None But The Lonely Heart: The Strange Story of Tchaikovsky and Madame von Meck
Elayne P. Bernstein Theatre, Shakespeare & Company, through August 3, 2013
Reviewed by Lesley Ann Beck
[Lenox, MA] — In None but the Lonely Heart, a successful hybrid of chamber concert and theater, the unusual epistolary relationship between Tchaikovsky and his wealthy patroness is illuminated and amplified through the great composer’s own music and words. Shakespeare & Company is presenting this production of New York’s Ensemble
for the Romantic Century, which features two accomplished actors, Jonathan Epstein and Ariel Bock, joined on stage by three superb musicians as well as a tenor and a ballet dancer, which makes for an exceptionally rich and satisfying evening of music and drama.
Eve Wolf, the founder and executive artistic director of the Ensemble for the Romantic Century, is the playwright and the pianist for None but the Lonely Heart. Her spirited, engaging performance of Tchaikovsky’s Piano Trio in A Minor, the central musical work of the evening, is one of the compelling elements of this production. Joined by violinist Susie Park and cellist Adrian
Daurov, the trio also performs Nocturne for cello and piano and Scherzo for violin and piano. The evening also includes tenor Edwin Vega singing some of Tchaikovsky’s moving songs. The musicians are excellent, and hearing Tchaikovsky’s passionate compositions in this very intimate theater is a special opportunity indeed.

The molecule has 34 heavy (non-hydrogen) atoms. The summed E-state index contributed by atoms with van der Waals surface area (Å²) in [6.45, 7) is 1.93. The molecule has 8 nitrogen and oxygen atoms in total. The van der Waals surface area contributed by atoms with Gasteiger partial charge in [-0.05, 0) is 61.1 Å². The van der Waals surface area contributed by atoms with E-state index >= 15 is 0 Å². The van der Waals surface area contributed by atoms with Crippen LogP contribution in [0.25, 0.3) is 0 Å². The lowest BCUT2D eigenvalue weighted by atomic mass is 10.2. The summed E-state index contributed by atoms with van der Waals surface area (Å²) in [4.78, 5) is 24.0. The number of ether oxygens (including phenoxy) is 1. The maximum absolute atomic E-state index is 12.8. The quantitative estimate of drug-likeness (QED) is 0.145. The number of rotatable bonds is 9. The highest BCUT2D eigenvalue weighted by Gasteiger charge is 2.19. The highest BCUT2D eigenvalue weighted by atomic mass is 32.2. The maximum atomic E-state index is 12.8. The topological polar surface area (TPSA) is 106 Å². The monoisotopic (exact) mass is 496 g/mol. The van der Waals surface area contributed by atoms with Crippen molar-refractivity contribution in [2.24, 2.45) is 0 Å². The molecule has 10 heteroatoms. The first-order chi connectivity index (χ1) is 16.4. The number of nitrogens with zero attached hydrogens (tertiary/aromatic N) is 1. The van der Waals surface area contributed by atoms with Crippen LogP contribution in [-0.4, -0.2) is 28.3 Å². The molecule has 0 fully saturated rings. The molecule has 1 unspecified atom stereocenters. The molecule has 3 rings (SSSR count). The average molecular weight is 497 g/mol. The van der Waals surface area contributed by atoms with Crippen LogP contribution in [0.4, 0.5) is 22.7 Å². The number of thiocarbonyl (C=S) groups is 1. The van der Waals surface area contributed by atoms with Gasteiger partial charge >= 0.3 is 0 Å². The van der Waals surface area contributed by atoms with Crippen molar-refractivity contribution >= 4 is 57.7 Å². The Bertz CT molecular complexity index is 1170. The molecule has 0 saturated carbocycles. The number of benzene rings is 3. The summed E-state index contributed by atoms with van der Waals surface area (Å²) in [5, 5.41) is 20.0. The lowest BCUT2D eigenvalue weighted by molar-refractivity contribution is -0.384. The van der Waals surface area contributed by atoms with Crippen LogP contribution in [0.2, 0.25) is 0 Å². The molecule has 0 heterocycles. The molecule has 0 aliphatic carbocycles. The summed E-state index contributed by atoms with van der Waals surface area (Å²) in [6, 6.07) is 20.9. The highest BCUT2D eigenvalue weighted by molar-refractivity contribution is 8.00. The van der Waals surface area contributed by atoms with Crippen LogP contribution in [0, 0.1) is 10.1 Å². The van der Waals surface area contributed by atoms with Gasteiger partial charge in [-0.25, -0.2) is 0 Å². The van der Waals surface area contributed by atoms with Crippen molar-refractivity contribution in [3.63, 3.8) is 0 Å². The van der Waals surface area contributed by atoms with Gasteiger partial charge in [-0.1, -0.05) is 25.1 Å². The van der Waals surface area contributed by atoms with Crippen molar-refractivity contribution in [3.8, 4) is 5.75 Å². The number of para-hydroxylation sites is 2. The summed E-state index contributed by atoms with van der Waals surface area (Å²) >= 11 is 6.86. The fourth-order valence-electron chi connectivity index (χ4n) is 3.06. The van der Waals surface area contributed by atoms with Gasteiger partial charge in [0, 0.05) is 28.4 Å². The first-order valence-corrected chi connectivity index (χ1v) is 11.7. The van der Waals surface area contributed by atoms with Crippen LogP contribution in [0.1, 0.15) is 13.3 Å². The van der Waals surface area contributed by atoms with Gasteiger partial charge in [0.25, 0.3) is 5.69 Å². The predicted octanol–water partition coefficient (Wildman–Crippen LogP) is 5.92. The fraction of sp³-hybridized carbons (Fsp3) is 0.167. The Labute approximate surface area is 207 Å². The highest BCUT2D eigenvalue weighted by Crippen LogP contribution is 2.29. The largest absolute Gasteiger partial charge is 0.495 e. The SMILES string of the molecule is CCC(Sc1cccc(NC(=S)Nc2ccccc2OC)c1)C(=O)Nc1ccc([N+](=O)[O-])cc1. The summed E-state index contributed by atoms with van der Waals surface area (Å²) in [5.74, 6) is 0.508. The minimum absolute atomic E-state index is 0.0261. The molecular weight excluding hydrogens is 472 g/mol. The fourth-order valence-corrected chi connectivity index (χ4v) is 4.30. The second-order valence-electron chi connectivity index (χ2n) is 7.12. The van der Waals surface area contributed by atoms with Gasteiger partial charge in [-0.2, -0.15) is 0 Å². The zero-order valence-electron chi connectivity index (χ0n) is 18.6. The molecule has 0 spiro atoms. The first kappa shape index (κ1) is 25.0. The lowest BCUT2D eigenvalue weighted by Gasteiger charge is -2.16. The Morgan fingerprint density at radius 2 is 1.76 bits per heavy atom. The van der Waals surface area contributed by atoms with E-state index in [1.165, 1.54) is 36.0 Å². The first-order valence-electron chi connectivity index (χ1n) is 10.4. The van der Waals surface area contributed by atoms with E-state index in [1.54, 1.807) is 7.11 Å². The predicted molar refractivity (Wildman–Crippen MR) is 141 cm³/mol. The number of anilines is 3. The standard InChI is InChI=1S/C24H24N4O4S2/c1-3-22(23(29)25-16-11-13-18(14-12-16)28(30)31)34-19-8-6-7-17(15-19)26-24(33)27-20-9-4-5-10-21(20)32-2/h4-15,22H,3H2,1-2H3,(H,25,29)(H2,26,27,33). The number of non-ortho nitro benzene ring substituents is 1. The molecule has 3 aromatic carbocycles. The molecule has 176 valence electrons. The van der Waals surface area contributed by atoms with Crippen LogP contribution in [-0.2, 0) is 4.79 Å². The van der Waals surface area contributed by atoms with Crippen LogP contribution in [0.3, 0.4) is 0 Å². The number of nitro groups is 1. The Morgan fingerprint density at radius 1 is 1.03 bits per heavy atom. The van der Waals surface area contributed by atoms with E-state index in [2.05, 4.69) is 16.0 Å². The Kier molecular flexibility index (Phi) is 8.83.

Pyotr Ilyich Tchaikovsky (1840-1893) and Nadezhda Filaretovna von Meck (1831-1894), a rich widow, developed and maintained a complex relationship over the course of 13 years – by the exchange of frequent, sometimes daily, letters. They went to great lengths to avoid meeting in person, and indeed, they never did meet or speak to each other. She was his devoted
patron, supporting him financially for many years, and he was duly grateful. But the relationship was deeper than that, as they shared intimate thoughts and feelings as well as details of their lives in their frequent letters.
This fascinating relationship is explored in None but the Lonely Heartby Jonathan Epstein and Ariel Bock, who deliver dialogue culled, for the most part, from the notes and letters of the two correspondents. Epstein is controlled, subtle, and charismatic as the somewhat reclusive composer, conflicted about his work and the homosexual tendencies he strove to conceal; Bock is warm and understanding as his confidante. They balance each other beautifully, embodying the two complex characters. These excellent performances are well worth seeing, especially when they are paired with the marvelous chamber music that is a part of this innovative production.
Director Daniel T. Sanders has done a masterful job of weaving all the elements of this unusual production together into a well-balanced, well-paced, and compelling evening. Even the inclusion of ballet dancer Daniel Mattei, whose elegant presence and beautifully realized choreography add much to the experience, is accomplished seamlessly. The sophisticated simplicity of the set and the sumptuous costumes by Vanessa James, and the fine lighting by Beverly Emmons, add visual depth to the overall excellence of the production.